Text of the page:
Improving NAND Flash Based Disk Caches

Flash is a widely used storage device that provides high density and low power, appealing properties for general purpose computing. Today, its usual application is in portable special purpose devices such as MP3 players. In this paper we examine its use in the server domain— a more general purpose environment. Aggressive process scaling and the use of multi-level cells continues to improve density ahead of Moore’s Law predictions, making Flash even more attractive as a general purpose memory solution. Unfortunately, reliability limits the use of Flash. To seriously consider Flash in the server domain, architectural support must exist to address this concern. This paper first shows how Flash can be used in today’s server platforms as a disk cache. It then proposes two improvements. The first improves performance and reliability by splitting Flash based disk caches into separate read and write regions. The second improves reliability by employing a programmable Flash memory controller. It can change the error code strength (number of correctable bits) and the number of bits that a memory cell can store (cell density) according to the demands of the application. Our studies show that Flash reduces overall power consumed by the system memory and hard disk drive up to 3 times while maintaining performance. We also show that Flash lifetime can be improved by a factor of 20 when using a programmable Flash memory controller, if some performance degradation (below 5%) is acceptable.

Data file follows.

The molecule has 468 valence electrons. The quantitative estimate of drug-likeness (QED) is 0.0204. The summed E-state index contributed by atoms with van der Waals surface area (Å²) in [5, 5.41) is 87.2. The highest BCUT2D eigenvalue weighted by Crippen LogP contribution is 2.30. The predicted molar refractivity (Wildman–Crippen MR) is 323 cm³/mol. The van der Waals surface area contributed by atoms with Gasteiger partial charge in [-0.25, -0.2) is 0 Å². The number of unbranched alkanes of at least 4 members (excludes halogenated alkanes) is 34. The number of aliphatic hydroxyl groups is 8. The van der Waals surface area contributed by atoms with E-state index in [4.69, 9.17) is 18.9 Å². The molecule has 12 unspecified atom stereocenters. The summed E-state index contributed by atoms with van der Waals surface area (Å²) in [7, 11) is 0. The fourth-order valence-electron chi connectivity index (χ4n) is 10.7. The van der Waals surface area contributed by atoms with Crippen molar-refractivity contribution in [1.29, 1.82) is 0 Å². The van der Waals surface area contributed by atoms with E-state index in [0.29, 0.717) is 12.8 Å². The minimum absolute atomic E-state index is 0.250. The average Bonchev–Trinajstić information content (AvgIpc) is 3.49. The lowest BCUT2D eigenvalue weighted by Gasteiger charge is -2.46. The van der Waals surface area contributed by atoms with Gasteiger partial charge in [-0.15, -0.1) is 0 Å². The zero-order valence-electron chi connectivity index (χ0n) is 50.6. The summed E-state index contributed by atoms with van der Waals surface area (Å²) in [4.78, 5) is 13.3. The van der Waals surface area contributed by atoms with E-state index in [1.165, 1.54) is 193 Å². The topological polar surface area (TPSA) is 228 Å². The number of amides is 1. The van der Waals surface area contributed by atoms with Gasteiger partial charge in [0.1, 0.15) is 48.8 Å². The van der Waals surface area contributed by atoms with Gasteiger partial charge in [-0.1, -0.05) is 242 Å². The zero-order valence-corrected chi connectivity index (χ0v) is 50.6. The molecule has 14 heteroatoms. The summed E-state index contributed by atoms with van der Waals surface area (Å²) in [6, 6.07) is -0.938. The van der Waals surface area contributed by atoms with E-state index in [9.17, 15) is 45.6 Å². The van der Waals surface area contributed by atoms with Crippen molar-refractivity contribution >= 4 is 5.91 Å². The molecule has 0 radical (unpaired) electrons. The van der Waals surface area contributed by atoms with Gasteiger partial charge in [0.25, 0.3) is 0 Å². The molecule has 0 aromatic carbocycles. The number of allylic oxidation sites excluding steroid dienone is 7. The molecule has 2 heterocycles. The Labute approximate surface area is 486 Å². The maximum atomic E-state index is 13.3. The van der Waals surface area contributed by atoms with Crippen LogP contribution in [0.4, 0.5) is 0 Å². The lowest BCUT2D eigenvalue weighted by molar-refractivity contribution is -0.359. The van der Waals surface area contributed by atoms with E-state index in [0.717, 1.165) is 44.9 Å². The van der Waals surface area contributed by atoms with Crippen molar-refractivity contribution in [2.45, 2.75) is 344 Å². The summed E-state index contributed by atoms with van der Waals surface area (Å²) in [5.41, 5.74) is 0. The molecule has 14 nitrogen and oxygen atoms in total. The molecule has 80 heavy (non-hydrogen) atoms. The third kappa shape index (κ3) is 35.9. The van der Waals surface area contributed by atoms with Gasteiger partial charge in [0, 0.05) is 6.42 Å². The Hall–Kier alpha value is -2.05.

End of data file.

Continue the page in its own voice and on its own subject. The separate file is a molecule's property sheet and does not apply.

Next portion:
Today, NAND Flash can be found in handheld devices like cell phones, digital cameras and MP3 players. This has been made possible because of its high density and low power properties. These result from the simple structure of Currently at Intel Flash cells and its nonvolatility. Its popularity has meant that it is the focus of aggressive process scaling and innovation. The rapid rate of improvement in density has suggested other usage models for Flash besides handheld devices, and in recent years, Flash has also emerged as an attractive memory device to integrate into other computing platforms. Flash is used in solid state disks and hybrid disk drives to reduce power consumption and improve performance [1, 3]. Flash is even being considered inside data centers where system memory power and disk drive power are critical concerns. With appropriate support, Flash could dramatically reduce the cost of powering and cooling data centers. However, Flash manageability and reliability are challenging problems that need to be addressed to fully integrate Flash into data centers. Flash wears out as we increase the number of writes/erases. A combined software/hardware effort is required to mitigate these problems. Reliability is especially important in servers deployed in data centers. This paper proposes a hardware assisted software managed disk cache for NAND Flash. We address the shortcomings due to reliability and manageability. Our contributions are as follows: 1. We extend the power and performance analysis for using Flash based disk caches on server platforms described in [16]. We also show that there is negligible overhead in complexity and performance to using Flash. 2. We show that by splitting Flash based disk caches into read and write regions, overall performance and reliability can be improved. 3. We show that a programmable Flash memory controller can improve Flash cell reliability and extend memory lifetime. The first programmable parameter is error correction code strength. The second is the Flash cell density—changing from multi-level cells to single level cells.

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